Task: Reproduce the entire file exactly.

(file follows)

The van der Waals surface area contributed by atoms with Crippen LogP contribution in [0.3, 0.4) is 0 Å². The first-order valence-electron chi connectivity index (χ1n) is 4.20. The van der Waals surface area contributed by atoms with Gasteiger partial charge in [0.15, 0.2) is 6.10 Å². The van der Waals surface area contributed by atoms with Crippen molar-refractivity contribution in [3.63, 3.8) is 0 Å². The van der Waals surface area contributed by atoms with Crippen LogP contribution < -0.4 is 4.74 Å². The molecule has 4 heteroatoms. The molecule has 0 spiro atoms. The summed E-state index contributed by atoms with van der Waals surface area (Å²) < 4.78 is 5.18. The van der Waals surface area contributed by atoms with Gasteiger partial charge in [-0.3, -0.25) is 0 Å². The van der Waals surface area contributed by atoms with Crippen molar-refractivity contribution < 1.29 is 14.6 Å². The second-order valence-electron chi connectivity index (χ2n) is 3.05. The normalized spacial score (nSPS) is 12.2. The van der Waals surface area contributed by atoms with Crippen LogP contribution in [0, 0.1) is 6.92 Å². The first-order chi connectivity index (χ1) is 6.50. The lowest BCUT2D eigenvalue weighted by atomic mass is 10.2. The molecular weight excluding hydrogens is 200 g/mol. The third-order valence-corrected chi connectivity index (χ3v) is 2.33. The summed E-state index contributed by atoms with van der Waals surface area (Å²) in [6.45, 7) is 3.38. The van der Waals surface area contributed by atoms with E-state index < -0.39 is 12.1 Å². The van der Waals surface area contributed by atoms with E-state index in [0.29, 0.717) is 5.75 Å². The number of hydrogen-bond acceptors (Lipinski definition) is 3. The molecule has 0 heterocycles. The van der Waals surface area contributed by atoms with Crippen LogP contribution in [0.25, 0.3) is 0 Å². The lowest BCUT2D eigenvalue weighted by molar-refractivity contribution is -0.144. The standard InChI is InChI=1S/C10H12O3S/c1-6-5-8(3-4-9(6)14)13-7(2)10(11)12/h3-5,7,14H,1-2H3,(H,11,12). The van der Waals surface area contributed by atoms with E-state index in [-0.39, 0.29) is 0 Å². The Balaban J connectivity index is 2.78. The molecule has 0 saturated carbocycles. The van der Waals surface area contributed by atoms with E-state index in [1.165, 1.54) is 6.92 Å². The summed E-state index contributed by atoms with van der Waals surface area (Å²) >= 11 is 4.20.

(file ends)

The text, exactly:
The van der Waals surface area contributed by atoms with Crippen LogP contribution in [0.3, 0.4) is 0 Å². The first-order valence-electron chi connectivity index (χ1n) is 4.20. The van der Waals surface area contributed by atoms with Gasteiger partial charge in [0.15, 0.2) is 6.10 Å². The van der Waals surface area contributed by atoms with Crippen molar-refractivity contribution in [3.63, 3.8) is 0 Å². The van der Waals surface area contributed by atoms with Crippen LogP contribution < -0.4 is 4.74 Å². The molecule has 4 heteroatoms. The molecule has 0 spiro atoms. The summed E-state index contributed by atoms with van der Waals surface area (Å²) < 4.78 is 5.18. The van der Waals surface area contributed by atoms with Gasteiger partial charge in [-0.3, -0.25) is 0 Å². The van der Waals surface area contributed by atoms with Crippen molar-refractivity contribution < 1.29 is 14.6 Å². The second-order valence-electron chi connectivity index (χ2n) is 3.05. The normalized spacial score (nSPS) is 12.2. The van der Waals surface area contributed by atoms with Crippen LogP contribution in [0, 0.1) is 6.92 Å². The first-order chi connectivity index (χ1) is 6.50. The lowest BCUT2D eigenvalue weighted by atomic mass is 10.2. The molecular weight excluding hydrogens is 200 g/mol. The third-order valence-corrected chi connectivity index (χ3v) is 2.33. The summed E-state index contributed by atoms with van der Waals surface area (Å²) in [6.45, 7) is 3.38. The van der Waals surface area contributed by atoms with E-state index < -0.39 is 12.1 Å². The van der Waals surface area contributed by atoms with E-state index in [0.29, 0.717) is 5.75 Å². The number of hydrogen-bond acceptors (Lipinski definition) is 3. The molecule has 0 heterocycles. The van der Waals surface area contributed by atoms with Crippen LogP contribution in [0.25, 0.3) is 0 Å². The lowest BCUT2D eigenvalue weighted by molar-refractivity contribution is -0.144. The standard InChI is InChI=1S/C10H12O3S/c1-6-5-8(3-4-9(6)14)13-7(2)10(11)12/h3-5,7,14H,1-2H3,(H,11,12). The van der Waals surface area contributed by atoms with E-state index in [-0.39, 0.29) is 0 Å². The Balaban J connectivity index is 2.78. The molecule has 0 saturated carbocycles. The van der Waals surface area contributed by atoms with E-state index in [1.165, 1.54) is 6.92 Å². The summed E-state index contributed by atoms with van der Waals surface area (Å²) >= 11 is 4.20.